Message to senior management: Our company is in a highly regulated industry. It’s important that we build relationships with candidates who understand our issues. We need your support for the PAC, as leaders in the company, to keep our company and our industry safe.
Message to rank-and-file (eligible) employees: Our company is in a highly regulated industry. It’s important that we build relationships with candidates who understand our issues. A strong PAC will give us a chance to tell our story and to educate candidates on how issues affect our success.
Message to non-eligible employees: We have a PAC that supports congressional candidates.

 

4. Mix it up. Your audience is most likely getting information from a variety of sources. Not everyone reads printed communications, and not everyone opens emails, so create a “surround sound” effect with your messages. Share them on a variety of platforms and use multiple delivery methods to reach as many people as possible. Having a well-defined brand — a logo, tagline, name and purpose — will clarify who the messenger is, regardless of the platform. This allows you to explore different avenues for success in reaching your target audience.

5. Be timely and current. The most effective communications strategies reflect the current legislative/political environment and include your organization’s response to those changing dynamics. Don’t allow your brand and communications to be tone-deaf to hot topics in the news. Anticipate political or cultural milestones (such as the election cycle, the Super Bowl or the first day of school), and incorporate your brand into your messaging around those events. If you don’t, your program’s reputation — and overall brand image — will suffer. By anticipating or reacting to current events, you and your program will look smart and relevant.

6. Be a thought leader. Thought leadership brings your brand into focus by using facts and details to drive a broader narrative. Create a thought leadership platform like a blog or a Facebook page to share your content. This connects all levels of activism and moves stakeholders from passivity to activities requiring a stronger commitment.

7. Bring in others to help. Bringing in non-public-affairs supporters provides credibility and recognition that’s hard to achieve on your own. Identify well-known and respected champions to promote and defend your brand and program when needed. Think about who will be the best ambassadors for helping to instill trust. Recognize that this may be a number of people (e.g., peer-to-peer champions) operating outside your public affairs function.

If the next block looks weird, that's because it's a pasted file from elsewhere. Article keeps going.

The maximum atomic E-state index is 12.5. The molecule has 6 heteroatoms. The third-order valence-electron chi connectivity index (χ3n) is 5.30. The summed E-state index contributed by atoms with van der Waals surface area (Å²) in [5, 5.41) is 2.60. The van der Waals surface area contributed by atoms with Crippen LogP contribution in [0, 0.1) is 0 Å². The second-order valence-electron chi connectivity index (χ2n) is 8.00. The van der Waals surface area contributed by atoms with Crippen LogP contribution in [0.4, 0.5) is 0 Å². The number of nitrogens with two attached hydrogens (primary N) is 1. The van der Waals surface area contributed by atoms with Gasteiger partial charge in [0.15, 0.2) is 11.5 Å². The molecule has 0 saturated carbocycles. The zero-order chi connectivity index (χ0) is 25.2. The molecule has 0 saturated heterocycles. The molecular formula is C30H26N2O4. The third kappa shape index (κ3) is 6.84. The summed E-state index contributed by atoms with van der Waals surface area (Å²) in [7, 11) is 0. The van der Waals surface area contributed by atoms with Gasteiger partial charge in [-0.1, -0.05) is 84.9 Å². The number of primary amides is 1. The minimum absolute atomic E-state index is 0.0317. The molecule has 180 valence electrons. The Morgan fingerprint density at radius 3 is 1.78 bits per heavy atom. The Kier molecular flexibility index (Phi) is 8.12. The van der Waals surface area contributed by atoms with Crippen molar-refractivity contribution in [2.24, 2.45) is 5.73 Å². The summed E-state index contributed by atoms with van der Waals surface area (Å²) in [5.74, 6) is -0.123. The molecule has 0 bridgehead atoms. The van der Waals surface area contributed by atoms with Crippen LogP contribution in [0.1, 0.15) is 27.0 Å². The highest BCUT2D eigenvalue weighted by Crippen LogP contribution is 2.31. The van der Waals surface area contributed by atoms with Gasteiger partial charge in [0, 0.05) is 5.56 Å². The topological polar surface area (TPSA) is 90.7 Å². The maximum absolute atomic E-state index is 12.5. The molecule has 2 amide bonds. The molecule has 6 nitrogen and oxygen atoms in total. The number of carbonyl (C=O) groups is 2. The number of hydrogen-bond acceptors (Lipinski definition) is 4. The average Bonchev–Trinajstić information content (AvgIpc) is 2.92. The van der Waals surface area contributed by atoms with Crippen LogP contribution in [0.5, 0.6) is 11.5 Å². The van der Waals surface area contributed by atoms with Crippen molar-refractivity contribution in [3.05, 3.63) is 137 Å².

8. Recognize and highlight advocates. Potential supporters are more apt to act when they know others have already done so. Make them feel like part of a larger community by showcasing those who have gone before. Consider spotlighting key contact members or PAC donors. Gather testimonials from the community. By showing that the public affairs function is not acting alone, you can build trust throughout your organization.

9. Close the loop. Although things like legislative issues may not have definitive conclusions, it’s important to keep external stakeholders up to date on any resolution or development to illustrate the effectiveness of your campaign, your efforts and your brand. Convey how your programs and activities made a difference, and don’t forget to show gratitude for supporters’ participation — especially before making your next “ask.” This ensures transparency and reinforces that your brand and programs can be trusted to deliver relevant and reliable information.

III. Maintaining a Consistent Brand Identity

Consider creating a brand book to ensure consistent interpretation of your brand components. Creating a set of “rules” explaining how your brand works is another important tool for helping to maintain your brand’s reputation and recognition.

Some key considerations:

  • Is your name communicated consistently across all appropriate platforms?
  • Are you using one logo? Is it related to your company’s logo? Have an answer for why you have chosen to (or not to) connect it to your overarching organizational identity.
  • Do you have font and color use guidelines to promote a consistent look and feel?
  • Do your Web pages look connected and like part of a greater whole?
  • Do you have champions ready to talk about your issues?

For a printable version of this resource, click here.

kristin_brackemyre

Kristin Brackemyre
Manager, PAC and Advocacy Practice
202.787.5969 | email